Pad Thai is a true taste of Thailand and an immensely popular dish with both locals and tourists alike.
This version of the famous Pad Thai recipe, I hope, will provide a totally authentic experience and will reunite you with the taste sensations of those Hawker stands of Bangkok. Each Hawker obviously believe their Pad Thai to be the best and bring to the recipe their own culinary flair, their own favored flavors and therefore each plate of Pad Thai is unique!
This version, and I do believe a firm contender, comes from the testing and tasting of many, many,…many… different variations from the food carts scattered across the city. We have done the research. All on your behalf 🙂 … It is no hardship.
Pad Thai – Taste Of Thailand
Pad Thai, I believe is Thailand’s ultimate street food. It is an internationally recognized and loved South East Asian dish very much like Nasi Lemak or Char Kway Teow from the streets of Malaysia and almost as well known as the Chow Mein of Chinese cuisine.
To some people “street food” may not sound desirable. However I guarantee those food cart cooks stir up dishes worthy of the best restaurant menus.
If you have been to Asia you will remember food stalls on every corner. It therefore stands to reason that with so many stalls and consumer choice, these cooks need to be good to be competitive if they are to remain in business. Usually this means they become specialist chefs of one or two dishes such as Pad Thai or Pad Kra Pao Gai.
Many of these street side cooks have been cooking the same one or two dishes day after day. Many year after year and often generation after generation … they are therefore constantly perfecting it.
What Makes A Great Pad Thai?
To truly achieve Pad Thai excellence is to ensure a dish that is dry and light bodied. It has fresh balanced layers of flavor.
The final dish should have a pale, almost translucent red/brown color. Unlike the many Western variations Pad Thai should be neither vivid red nor oil soaked
The many ingredients, when first considered, could potentially put people off making this dish at home. Do not be intimidated. Many are optional. I recommend using them all if you want to create a truly authentic dish.
Simply work your way through the recipe steps and in no time you’ll be enjoying the exquisite tastes of Thailand.
Pad Thai - Taste Of Thailand From The Streets Of Bangkok
Pad Thai is an easy to make stir fried noodles dish with rice stick noodles, shrimp, fried tofu, peanuts in a Pad Thai sauce made of fish sauce, vinegar, sugar and chili powder. This is a traditional and authentic homemade recipe. A True Taste of Thailand.
- 1/2 package Thai Rice Noodles
- 1 1/2 cups Fresh Bean Sprouts
- 1/2 Banana Flower, Optional
- 1 1/2 cups Chinese Chives
- 2 Tbsp Cooking Oil
- 2 Tbsp Tamarind Paste
- 2 Tbsp Sugar
- 1 Shallot, Minced
- 1 Tbsp Preserved Turnip, Optional
- 1/3 cup Tofu - Extra Firm
- 1/2 Lime
- 2 Tbsp Peanuts, Optional
- 250 grams Shrimp, Optional
- Ground Pepper
- 1/2 tsp Ground Dried Chili Pepper
- 3 cloves Minced Garlic
- 4 tsp Fish Sauce
- 1 Egg
- Start by soaking the dry noodles in lukewarm water while you prepare the other ingredients. Getting the noodles right is possibly the trickiest part of making Pad Thai. Make sure that the noodles are totally submerged in plenty of water.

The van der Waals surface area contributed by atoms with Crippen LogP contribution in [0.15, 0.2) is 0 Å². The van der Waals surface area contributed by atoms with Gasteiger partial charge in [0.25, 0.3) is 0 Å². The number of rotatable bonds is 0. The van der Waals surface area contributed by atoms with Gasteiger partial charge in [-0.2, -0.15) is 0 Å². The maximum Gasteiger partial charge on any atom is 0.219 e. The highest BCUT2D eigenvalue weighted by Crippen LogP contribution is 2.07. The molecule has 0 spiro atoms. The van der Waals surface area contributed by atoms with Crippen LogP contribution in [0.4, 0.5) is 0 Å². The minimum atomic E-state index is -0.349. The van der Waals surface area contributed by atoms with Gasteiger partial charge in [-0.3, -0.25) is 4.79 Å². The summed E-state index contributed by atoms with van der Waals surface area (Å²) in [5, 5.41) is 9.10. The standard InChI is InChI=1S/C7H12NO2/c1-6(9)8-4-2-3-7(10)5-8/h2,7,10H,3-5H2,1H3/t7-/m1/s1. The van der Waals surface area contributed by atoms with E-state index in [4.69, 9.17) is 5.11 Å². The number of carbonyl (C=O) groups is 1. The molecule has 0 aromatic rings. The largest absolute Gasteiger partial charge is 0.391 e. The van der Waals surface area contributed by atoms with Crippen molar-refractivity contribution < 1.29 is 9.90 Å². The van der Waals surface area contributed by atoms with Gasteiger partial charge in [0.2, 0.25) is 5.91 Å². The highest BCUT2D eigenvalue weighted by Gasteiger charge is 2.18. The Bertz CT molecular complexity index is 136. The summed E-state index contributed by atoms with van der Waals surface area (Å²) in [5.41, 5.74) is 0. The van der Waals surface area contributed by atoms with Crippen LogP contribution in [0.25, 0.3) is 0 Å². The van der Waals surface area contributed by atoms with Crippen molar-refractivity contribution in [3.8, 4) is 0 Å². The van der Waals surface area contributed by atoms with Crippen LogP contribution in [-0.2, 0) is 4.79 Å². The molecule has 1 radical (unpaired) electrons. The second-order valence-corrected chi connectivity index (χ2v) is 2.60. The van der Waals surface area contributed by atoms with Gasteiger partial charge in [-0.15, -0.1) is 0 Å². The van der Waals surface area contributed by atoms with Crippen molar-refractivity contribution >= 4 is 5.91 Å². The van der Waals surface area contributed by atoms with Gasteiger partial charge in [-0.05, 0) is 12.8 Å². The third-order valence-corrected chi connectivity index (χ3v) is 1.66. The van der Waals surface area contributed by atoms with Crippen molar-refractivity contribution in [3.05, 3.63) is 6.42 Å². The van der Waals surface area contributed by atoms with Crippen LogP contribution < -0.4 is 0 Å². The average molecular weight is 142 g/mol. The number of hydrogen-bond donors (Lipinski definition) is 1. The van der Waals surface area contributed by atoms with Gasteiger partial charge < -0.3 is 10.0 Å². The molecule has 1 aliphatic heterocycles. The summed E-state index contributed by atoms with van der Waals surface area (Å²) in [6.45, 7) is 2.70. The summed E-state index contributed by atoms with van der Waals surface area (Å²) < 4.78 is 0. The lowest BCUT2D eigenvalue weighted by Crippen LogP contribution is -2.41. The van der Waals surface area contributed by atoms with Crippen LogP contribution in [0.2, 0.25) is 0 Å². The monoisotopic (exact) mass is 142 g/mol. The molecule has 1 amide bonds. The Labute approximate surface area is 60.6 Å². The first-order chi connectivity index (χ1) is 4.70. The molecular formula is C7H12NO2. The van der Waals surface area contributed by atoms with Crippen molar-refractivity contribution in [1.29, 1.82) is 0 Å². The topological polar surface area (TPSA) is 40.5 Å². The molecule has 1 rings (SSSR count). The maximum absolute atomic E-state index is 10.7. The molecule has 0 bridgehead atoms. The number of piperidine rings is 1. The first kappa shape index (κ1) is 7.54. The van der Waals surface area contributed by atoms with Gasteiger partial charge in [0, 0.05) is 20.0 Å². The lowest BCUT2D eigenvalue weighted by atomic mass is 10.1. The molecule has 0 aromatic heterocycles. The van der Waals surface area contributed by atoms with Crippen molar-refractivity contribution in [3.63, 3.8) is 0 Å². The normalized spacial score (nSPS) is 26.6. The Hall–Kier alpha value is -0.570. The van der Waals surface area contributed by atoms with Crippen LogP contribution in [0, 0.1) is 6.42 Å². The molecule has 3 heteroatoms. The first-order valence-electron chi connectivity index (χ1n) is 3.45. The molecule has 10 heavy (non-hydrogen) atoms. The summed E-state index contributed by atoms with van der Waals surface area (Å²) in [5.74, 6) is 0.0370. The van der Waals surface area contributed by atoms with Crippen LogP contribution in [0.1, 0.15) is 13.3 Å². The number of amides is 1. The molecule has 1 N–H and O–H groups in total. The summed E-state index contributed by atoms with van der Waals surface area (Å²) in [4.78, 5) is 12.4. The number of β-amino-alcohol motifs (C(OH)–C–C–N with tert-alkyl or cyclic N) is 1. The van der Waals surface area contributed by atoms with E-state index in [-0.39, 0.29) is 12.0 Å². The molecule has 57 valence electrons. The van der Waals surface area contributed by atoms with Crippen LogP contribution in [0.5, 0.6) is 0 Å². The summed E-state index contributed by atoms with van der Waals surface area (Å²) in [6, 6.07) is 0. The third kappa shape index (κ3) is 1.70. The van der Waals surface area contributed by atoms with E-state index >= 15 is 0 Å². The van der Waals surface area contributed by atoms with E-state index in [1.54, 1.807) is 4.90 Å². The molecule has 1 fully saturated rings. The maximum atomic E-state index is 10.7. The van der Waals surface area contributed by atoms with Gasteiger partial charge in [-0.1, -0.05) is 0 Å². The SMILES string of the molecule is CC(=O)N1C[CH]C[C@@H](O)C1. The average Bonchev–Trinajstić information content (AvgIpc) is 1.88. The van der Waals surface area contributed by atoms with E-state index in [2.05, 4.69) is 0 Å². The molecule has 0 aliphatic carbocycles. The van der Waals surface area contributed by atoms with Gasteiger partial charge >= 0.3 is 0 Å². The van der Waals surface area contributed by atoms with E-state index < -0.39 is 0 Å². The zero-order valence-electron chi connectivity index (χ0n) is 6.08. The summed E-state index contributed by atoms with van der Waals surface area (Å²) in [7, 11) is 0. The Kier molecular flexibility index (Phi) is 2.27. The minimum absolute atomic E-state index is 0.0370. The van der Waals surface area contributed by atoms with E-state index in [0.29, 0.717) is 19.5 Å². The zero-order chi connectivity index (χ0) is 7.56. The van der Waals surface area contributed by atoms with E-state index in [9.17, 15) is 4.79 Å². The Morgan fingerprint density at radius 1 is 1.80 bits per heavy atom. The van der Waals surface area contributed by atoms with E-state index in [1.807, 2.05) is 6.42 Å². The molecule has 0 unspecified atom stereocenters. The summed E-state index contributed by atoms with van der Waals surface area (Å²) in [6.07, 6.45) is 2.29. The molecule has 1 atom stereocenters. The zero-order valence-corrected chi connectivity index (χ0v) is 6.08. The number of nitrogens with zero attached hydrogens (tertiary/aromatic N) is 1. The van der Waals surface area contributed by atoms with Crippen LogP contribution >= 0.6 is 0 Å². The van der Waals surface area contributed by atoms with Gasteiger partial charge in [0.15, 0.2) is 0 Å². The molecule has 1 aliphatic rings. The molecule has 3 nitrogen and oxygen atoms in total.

- By the time you are ready to put ingredients in the pan, the noodles should be flexible but not mushy.
- Julienne the tofu into 1 inch long matchsticks. You are aiming for the firm tofu to have a mozzarella cheese consistency.
- In a wok heat the oil until almost smoking. Drop in the julienne Tofu and fry until golden a crisp. Remove from the oil onto kitchen towel.
- Cut the Chinese chives into 1 inch long pieces and set aside a few fresh chives to garnish the final dish.
- Rinse the bean sprouts and divide equally. One half for cooking and one half for serving fresh.
- Mince the shallot and garlic together.
- Heat the wok again to a high heat with the same oil. Fry the peanuts until toasted, remove and place with the tofu.
- To the hot oil add the minced shallot, garlic, preserved turnip and stir until they start to brown.
- Drain the noodles well and add to the hot wok. Stir quickly to keep things from sticking.
- Add the tamarind, sugar, fish sauce and chili pepper and stir briskly. Keep the heat on high. You want to hot fry...not stew the ingredients - if you see liquid form turn up the heat!
- Push the noodles to the side of the wok and crack the egg onto the clear wok. Mix vigorously to scramble the egg until it is almost all cooked and then fold the egg into the noodles.
- Test the noodles by pulling a strand out to taste. If the noodles are too hard and not cooked add a little bit of water. You are aiming for soft yet chewy noodles.
- When the noodles are at your preferred texture add the shrimp and stir with a sprinkle of pepper.
- Add half the bean sprouts, the crispy tofu and the chives. Stir a few more times. By now the noodles should be soft, dry and very tangled, and intertwined with the other deliciousness.
- Serve onto your preferred plates and sprinkle with ground pepper and the roasted peanuts. Serve hot with the banana flower slices and a wedge of lime on the side.
- Garnish with the remaining bean sprouts and chives.
- Dress with your favorite Thai condiments such as sugar, chili pepper, vinegar and fish sauce - for your personal taste.
Nutrition InformationYield 2 Serving Size 2 people
Amount Per ServingCalories 590Total Fat 26gSaturated Fat 4gTrans Fat 0gUnsaturated Fat 20gCholesterol 357mgSodium 2242mgCarbohydrates 49gFiber 7gSugar 23gProtein 44g